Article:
Senegal votes Sunday in a tightly-contested runoff election that pits opposition leader Macky Sall against his former political mentor, incumbent president Abdoulaye Wade.
President Abdoulaye Wade waved and touched hands with singing supporters from the moonroof of a black SUV Wednesday as he made campaign stops on the outskirts of Dakar.
The long caravan of SUVs was a throwback to the "blue marches" of Wade's glory days in the opposition, blue being the signature color of his party. Hundreds, some say thousands, of supporters would walk through the streets alongside Mr. Wade's car.
On Wednesday, young people and school children ran to keep up with the cavalcade as it rolled through the main drag of Mbour, 80 kilometers south of the capital.
Wade's critics say he has fallen out of touch with the population, focusing too much on large projects and not enough on the daily difficulties of ordinary Senegalese.
As the caravan passes, Abdoulaye Assane Bathily says he is a fervent ruling party militant and predicts Wade will win a resounding victory. He says Wade promised to build infrastructure to draw investment and he did it. He says Senegal is now an emerging nation. He says he prays that Wade will have the strength to continue.
A young street vendor interrupts Bathily.
He says, "I have a university degree but do you see what I am doing?" He pulls herbal ginseng supplements from his backpack that he is selling. He says the president promised us young people jobs if he came to power but do you see what I am forced to do? He says Wade cannot be re-elected.
Wade came to power on a tide of popular support in 2000 and won re-election in 2007 in the first round. He now says he wants to serve three years of a controversial third mandate to finish his projects, including a new airport outside Dakar.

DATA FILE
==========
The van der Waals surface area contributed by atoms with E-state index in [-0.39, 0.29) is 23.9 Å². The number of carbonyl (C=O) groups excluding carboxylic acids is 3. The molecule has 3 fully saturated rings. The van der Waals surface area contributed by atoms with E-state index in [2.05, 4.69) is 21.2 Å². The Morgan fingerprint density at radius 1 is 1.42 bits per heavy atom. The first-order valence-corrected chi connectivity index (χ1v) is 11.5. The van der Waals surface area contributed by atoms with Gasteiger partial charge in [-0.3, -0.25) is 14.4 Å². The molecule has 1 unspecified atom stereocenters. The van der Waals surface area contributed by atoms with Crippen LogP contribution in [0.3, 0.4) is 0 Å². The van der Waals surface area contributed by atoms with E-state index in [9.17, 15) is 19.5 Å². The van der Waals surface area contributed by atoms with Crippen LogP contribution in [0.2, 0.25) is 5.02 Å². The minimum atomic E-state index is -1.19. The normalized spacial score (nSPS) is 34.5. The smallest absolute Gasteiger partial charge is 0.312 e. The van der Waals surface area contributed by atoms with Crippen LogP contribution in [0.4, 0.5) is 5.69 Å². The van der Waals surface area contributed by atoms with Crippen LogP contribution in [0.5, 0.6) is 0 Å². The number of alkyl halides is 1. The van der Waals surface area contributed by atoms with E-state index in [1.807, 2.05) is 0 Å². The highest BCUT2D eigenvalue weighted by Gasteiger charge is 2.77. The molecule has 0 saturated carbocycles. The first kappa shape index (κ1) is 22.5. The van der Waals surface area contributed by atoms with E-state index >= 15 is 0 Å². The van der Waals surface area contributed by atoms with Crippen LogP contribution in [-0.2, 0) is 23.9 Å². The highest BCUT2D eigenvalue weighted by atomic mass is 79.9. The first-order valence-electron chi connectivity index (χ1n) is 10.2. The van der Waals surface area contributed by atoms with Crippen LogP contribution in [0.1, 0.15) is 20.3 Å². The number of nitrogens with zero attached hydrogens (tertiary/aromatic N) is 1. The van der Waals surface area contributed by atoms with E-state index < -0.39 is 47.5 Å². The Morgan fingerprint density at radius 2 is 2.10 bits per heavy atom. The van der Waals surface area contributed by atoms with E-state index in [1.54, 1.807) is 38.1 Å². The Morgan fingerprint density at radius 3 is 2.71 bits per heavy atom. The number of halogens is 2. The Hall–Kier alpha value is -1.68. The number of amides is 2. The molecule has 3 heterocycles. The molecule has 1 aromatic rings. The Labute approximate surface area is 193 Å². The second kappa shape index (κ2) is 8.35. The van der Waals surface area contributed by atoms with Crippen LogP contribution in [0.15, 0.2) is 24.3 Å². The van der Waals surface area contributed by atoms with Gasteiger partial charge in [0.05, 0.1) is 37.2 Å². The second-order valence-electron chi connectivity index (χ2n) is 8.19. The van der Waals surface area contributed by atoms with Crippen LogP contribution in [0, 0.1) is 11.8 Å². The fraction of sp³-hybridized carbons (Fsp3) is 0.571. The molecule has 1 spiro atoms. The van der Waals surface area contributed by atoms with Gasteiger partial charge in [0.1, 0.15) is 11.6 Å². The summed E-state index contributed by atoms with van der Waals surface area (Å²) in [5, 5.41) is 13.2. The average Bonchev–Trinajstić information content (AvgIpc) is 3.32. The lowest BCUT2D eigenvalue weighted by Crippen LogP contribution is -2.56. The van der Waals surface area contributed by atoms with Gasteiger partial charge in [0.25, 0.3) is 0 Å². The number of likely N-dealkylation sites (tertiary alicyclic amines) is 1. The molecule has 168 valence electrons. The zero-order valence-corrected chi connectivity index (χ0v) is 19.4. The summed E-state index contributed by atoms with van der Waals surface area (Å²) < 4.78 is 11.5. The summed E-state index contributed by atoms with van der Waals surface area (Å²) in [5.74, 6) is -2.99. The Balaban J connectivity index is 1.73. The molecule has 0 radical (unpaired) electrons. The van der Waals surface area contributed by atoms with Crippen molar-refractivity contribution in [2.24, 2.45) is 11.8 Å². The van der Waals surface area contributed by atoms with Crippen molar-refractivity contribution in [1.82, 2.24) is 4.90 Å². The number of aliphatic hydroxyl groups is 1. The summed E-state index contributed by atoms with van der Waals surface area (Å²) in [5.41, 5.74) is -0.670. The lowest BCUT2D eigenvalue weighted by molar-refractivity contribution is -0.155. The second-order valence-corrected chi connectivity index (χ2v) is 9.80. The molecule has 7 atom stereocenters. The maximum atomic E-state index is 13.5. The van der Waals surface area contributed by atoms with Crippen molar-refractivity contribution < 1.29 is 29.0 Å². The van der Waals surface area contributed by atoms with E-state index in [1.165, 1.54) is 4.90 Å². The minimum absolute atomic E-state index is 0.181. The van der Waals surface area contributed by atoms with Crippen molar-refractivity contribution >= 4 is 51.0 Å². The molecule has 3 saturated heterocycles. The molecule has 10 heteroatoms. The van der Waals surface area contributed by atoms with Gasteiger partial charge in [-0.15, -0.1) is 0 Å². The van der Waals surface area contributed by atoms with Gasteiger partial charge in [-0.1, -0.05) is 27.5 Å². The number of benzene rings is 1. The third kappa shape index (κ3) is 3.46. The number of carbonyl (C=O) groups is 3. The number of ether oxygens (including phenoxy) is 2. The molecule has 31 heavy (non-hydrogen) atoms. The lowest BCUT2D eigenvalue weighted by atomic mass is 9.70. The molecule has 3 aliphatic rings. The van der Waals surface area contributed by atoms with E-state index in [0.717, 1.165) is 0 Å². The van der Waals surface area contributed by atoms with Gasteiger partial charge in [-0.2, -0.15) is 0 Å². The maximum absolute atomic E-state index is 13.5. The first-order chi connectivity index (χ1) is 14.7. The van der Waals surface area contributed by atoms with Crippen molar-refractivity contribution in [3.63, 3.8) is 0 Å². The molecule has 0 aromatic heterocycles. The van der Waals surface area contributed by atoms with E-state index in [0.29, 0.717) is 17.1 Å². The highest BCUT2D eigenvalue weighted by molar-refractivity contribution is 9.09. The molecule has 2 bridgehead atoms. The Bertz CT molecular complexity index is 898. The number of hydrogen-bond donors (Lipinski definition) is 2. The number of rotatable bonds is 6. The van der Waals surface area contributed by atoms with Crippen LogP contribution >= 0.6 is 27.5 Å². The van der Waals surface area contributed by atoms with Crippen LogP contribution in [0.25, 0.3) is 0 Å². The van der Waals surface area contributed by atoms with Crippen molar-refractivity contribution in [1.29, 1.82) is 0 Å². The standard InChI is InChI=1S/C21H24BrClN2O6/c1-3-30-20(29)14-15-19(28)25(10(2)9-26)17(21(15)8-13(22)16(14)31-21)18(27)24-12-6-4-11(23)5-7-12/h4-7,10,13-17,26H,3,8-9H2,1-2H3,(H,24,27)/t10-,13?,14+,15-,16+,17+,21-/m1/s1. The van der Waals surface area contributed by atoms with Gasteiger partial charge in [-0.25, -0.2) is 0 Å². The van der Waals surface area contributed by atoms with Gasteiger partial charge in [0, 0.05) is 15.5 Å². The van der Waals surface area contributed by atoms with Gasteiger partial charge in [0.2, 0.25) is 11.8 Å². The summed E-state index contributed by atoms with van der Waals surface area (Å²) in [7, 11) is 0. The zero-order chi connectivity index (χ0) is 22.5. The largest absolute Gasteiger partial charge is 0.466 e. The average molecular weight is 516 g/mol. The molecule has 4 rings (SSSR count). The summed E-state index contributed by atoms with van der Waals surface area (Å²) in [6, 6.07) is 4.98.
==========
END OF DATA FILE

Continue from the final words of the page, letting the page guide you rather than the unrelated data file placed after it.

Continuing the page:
The opposition says he is violating a constitutional two-term limit. Critics say the president wants to pass on power to his son and government minister, Karim, something Wade denies.
Street protests against Wade's candidacy before the first round of voting February 25 killed at least six people. The violence shook the population of what has been one of West Africa's most celebrated and peaceful democracies.
Speaking in the ruling party stronghold of Mbao Wednesday Wade thanks those who voted for him in the first round. He says fears of violence kept many from voting. He says the French and the Americans said Senegal would explode, but it did not. He says the second round will be calm and he expects supporters to vote en masse to raise his majority to 75 percent.
Wade led the first round with 35 percent of votes. Macky Sall won just under 27 percent.
The rest of the ballots - nearly 40 percent - went to a dozen other opposition candidates who have thrown their support behind Sall.
However, victory is not a mathematical certainty. Nearly half of Senegal's 5.3 million registered voters did not go to the polls in the first round.
Sall has set himself up as the anti-Wade, promising to decentralize the government and reduce the cost of daily necessities, like oil, rice and sugar. At 85 years of age, Wade is Africa's second oldest leader. Sall is three decades his junior.
Sall served in Wade's government as mining minister, prime minister and president of the National Assembly. He ran Wade's campaign in 2007. Sall only left the ruling party in late 2008.
Awa Laye Fall says she will vote for Sall - not because he is better, she says, but because he is all they have. She says they want Wade out, but she doesn't trust Macky Sall. She says she doesn't think he is that different. She says all they can do is try to control him so that he does not follow in Wade's footsteps.
Sall has sought to shake off the moniker of Wade's apprentice.
Addressing a rally outside Dakar Tuesday, Sall says he is a free man. He says he is not beholden to any lobby on the national or international level. He says he does not owe anything to anyone and has gotten where is through his own efforts. He says Wade should not be a sore loser. He says Wade's government should pack its bags and prepare to be swept out by the Senegalese people.
Sall has run an energetic, populist campaign, while Wade has prioritized one-on-one visits in regional centers aimed at drawing in opposition heavyweights at the local level. He has also secured the backing of influential leaders in the country's Muslim Mouride brotherhood.
It promises to be a tight race, and the two allies-turned-opponents appear ready to fight to the finish. Senegalese continue to express concern that disputes over the results could rekindle violence.